A school break changed 66-year-old Martin Farber’s life forever.

In 2007, his daughter — who at the time was attending Illinois State University — decided she wanted to spend a college holiday volunteering in Costa Rica and staying with a local family, he explains. She came home raving about the experience, so, in 2008, Farber — who at the time was living in Evanston, Ill., just outside Chicago, and selling cars — took his first trip there.

“It was a big surprise to me — bumpy roads, dogs barking in the streets,” he says. “I wasn’t enamored at first.”

But as his daughter began traveling there more and eventually moved there for a year, he took additional trips to Costa Rica. It quickly grew on him — in particular, the people. “The Costa Rican people are warm, open and friendly. I felt less invisible in a strange country in a strange town where I didn’t speak the language than I did in Evanston.”

And the more time he spent there, the more it impacted him: “On one of my trips there, I thought: My daughter’s life makes more sense than mine,” he says. “There was nothing wrong with my life, but I felt that my life was out of context with who I’d become. … I would have bills and make money to pay them, but that had ceased to be satisfying,” he recalls. “I knew I needed to change my life — there was no more joy in what I was doing.”

What’s more, when he’d return from his Costa Rica trips, people noticed. “I would come back, and my friends and therapist would say: You seem better after you go,” he says with a laugh.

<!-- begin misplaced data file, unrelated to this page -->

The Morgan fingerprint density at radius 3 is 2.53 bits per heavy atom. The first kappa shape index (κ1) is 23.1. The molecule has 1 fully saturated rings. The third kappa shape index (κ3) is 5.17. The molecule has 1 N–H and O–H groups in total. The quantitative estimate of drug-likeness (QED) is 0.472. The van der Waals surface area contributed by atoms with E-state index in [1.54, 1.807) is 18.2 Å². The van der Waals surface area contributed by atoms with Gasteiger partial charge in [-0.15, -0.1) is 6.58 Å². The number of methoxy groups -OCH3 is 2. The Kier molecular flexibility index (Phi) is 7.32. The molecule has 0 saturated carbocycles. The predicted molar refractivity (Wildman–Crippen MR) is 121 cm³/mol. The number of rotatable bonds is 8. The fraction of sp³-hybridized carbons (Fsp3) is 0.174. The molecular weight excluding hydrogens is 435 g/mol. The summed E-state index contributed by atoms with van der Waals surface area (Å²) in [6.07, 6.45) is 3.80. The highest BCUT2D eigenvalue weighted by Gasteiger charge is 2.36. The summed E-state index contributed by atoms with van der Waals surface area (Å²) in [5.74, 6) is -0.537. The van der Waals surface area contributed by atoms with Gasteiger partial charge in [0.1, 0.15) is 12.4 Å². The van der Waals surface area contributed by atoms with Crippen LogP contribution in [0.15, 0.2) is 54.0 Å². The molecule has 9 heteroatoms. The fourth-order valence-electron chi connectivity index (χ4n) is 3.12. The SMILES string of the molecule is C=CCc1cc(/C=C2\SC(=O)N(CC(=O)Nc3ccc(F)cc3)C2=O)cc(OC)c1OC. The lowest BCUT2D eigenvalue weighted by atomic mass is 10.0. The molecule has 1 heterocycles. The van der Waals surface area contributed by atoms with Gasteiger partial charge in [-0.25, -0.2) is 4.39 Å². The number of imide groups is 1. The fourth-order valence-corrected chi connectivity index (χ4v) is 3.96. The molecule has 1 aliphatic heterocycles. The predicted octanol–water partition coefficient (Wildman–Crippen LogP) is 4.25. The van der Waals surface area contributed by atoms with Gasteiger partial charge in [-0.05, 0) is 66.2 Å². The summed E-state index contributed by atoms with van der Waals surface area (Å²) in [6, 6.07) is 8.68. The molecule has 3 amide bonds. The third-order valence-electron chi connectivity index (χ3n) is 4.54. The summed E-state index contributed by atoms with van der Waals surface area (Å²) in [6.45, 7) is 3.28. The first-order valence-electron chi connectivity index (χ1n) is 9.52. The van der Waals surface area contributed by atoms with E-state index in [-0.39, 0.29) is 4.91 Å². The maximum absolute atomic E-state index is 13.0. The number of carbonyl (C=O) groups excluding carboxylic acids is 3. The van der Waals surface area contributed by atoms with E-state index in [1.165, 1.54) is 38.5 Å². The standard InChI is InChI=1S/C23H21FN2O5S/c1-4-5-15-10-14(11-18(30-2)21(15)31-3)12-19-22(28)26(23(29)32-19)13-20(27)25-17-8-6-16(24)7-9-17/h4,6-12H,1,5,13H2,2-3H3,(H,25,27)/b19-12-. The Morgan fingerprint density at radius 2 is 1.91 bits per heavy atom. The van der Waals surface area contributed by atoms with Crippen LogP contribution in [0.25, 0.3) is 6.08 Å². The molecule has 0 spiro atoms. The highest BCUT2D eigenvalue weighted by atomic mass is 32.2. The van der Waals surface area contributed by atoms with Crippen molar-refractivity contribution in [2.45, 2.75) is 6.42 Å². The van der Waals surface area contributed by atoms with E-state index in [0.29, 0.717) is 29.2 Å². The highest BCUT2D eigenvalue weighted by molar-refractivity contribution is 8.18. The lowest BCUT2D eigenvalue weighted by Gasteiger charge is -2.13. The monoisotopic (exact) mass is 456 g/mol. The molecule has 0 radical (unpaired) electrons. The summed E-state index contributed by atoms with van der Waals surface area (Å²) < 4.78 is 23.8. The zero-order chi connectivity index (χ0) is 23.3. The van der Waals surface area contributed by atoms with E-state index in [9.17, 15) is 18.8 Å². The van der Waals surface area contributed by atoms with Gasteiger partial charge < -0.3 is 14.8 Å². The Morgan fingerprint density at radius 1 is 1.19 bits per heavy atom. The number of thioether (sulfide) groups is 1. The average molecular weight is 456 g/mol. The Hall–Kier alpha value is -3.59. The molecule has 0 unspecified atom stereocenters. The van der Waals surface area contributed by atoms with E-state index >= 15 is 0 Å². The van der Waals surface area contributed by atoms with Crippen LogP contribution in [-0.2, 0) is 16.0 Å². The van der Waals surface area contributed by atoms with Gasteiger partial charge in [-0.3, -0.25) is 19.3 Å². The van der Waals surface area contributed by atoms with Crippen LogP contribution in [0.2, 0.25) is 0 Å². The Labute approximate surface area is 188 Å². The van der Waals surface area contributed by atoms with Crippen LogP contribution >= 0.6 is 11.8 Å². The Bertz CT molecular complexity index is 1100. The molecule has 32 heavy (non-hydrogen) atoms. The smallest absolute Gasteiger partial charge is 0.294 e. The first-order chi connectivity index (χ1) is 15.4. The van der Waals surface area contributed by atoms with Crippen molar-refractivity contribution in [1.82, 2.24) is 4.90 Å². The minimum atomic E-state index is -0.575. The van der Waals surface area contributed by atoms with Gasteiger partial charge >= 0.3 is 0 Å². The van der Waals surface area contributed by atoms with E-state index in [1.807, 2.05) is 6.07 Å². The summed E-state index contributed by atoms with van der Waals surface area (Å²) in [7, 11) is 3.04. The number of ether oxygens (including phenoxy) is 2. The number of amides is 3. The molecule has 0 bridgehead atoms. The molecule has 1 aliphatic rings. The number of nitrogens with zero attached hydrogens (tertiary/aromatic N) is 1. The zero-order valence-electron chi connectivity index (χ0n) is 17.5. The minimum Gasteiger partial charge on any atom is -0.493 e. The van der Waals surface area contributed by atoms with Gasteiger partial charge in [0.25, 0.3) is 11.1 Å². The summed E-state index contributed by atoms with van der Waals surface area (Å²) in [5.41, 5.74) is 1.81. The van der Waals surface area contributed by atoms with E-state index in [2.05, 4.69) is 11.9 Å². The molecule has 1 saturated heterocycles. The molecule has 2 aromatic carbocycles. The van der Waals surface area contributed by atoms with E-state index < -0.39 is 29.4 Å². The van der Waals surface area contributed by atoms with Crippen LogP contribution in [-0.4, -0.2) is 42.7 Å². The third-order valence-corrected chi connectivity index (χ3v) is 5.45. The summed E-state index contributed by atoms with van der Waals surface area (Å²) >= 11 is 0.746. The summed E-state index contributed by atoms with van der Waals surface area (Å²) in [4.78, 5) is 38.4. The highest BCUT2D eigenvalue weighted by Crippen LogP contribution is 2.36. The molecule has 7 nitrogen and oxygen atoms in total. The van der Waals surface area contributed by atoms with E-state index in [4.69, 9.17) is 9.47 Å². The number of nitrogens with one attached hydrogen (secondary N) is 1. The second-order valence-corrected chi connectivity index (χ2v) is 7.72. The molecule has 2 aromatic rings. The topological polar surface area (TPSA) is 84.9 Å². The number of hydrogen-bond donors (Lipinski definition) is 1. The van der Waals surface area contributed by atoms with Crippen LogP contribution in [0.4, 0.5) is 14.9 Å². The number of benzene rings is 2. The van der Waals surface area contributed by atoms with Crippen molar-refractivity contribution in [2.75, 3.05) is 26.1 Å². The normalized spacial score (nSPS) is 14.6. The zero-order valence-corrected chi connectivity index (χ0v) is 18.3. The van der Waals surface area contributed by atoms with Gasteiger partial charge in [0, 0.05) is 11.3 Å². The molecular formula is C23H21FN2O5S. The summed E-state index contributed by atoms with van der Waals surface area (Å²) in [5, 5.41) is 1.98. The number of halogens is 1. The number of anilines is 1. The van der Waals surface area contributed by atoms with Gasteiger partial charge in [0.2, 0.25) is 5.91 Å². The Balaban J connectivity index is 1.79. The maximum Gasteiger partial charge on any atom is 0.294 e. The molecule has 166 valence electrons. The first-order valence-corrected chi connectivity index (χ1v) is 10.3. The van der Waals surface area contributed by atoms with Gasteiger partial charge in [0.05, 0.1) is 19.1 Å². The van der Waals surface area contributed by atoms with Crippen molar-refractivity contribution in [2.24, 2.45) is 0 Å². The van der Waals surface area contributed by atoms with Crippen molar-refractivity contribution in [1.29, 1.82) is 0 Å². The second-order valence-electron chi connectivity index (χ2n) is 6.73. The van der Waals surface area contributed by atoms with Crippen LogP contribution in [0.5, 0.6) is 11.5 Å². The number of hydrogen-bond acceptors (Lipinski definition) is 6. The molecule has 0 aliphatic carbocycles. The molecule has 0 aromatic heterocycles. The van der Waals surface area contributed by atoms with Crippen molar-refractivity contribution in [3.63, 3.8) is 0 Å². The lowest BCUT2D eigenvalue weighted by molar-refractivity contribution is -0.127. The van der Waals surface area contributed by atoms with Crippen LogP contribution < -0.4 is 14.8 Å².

A view from the hot springs near Martin Farber’s home in Costa Rica.


Martin Farber

So in 2014, he packed up and moved to Orosi — a picturesque, lush small town with waterfalls and hot springs a little over an hour’s drive from San Jose — promising himself he’d stay for two years. It’s been five, and he now plans to stay in Costa Rica indefinitely. (Though Farber notes that, to him, “it’s not a retirement; it’s a chance to lead a new and different life.”)

Here’s what his life is like, from costs to health care to residency to everyday life:

The cost: While many expats spend way more living in Costa Rica, Farber says: “I could live on my Social Security and still save money.” He says “a person can live on $1,200 per month, two people on $2,000.” The key, he says, is to live more like he does and as the Costa Ricans do — in a modest home, eating local food and purchasing local goods.